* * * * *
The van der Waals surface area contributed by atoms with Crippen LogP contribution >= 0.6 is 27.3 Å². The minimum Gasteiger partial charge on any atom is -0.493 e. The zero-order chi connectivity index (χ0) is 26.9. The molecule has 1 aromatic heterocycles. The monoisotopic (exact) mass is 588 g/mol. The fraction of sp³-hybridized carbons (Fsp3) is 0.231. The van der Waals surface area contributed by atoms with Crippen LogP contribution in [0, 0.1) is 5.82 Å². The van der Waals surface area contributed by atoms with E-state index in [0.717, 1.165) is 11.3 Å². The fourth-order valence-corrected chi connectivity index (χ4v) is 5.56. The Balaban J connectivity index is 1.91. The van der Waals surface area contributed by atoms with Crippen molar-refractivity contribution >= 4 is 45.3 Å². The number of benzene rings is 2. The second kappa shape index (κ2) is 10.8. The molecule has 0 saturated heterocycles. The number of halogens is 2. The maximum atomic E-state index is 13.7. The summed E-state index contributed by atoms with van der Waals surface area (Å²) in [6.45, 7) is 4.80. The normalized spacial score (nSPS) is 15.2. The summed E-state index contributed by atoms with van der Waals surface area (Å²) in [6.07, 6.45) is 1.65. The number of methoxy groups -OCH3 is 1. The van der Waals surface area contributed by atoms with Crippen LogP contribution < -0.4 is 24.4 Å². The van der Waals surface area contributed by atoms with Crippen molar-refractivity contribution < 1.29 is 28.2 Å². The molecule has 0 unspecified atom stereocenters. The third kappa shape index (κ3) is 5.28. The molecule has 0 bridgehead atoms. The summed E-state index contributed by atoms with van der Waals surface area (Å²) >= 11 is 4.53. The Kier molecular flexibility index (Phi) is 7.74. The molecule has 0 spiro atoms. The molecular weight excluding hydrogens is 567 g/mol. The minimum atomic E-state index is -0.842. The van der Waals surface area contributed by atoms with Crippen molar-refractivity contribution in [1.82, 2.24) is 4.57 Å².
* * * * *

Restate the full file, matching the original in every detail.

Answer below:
The van der Waals surface area contributed by atoms with Crippen LogP contribution >= 0.6 is 27.3 Å². The minimum Gasteiger partial charge on any atom is -0.493 e. The zero-order chi connectivity index (χ0) is 26.9. The molecule has 1 aromatic heterocycles. The monoisotopic (exact) mass is 588 g/mol. The fraction of sp³-hybridized carbons (Fsp3) is 0.231. The van der Waals surface area contributed by atoms with Crippen LogP contribution in [0, 0.1) is 5.82 Å². The van der Waals surface area contributed by atoms with E-state index in [0.717, 1.165) is 11.3 Å². The fourth-order valence-corrected chi connectivity index (χ4v) is 5.56. The Balaban J connectivity index is 1.91. The van der Waals surface area contributed by atoms with Crippen molar-refractivity contribution >= 4 is 45.3 Å². The number of benzene rings is 2. The second kappa shape index (κ2) is 10.8. The molecule has 0 saturated heterocycles. The number of halogens is 2. The maximum atomic E-state index is 13.7. The summed E-state index contributed by atoms with van der Waals surface area (Å²) in [6.45, 7) is 4.80. The normalized spacial score (nSPS) is 15.2. The summed E-state index contributed by atoms with van der Waals surface area (Å²) in [6.07, 6.45) is 1.65. The number of methoxy groups -OCH3 is 1. The van der Waals surface area contributed by atoms with Crippen LogP contribution < -0.4 is 24.4 Å². The van der Waals surface area contributed by atoms with Crippen molar-refractivity contribution < 1.29 is 28.2 Å². The molecule has 0 unspecified atom stereocenters. The third kappa shape index (κ3) is 5.28. The molecule has 0 bridgehead atoms. The summed E-state index contributed by atoms with van der Waals surface area (Å²) >= 11 is 4.53. The Kier molecular flexibility index (Phi) is 7.74. The molecule has 0 spiro atoms. The molecular weight excluding hydrogens is 567 g/mol. The minimum atomic E-state index is -0.842. The van der Waals surface area contributed by atoms with Crippen molar-refractivity contribution in [1.82, 2.24) is 4.57 Å².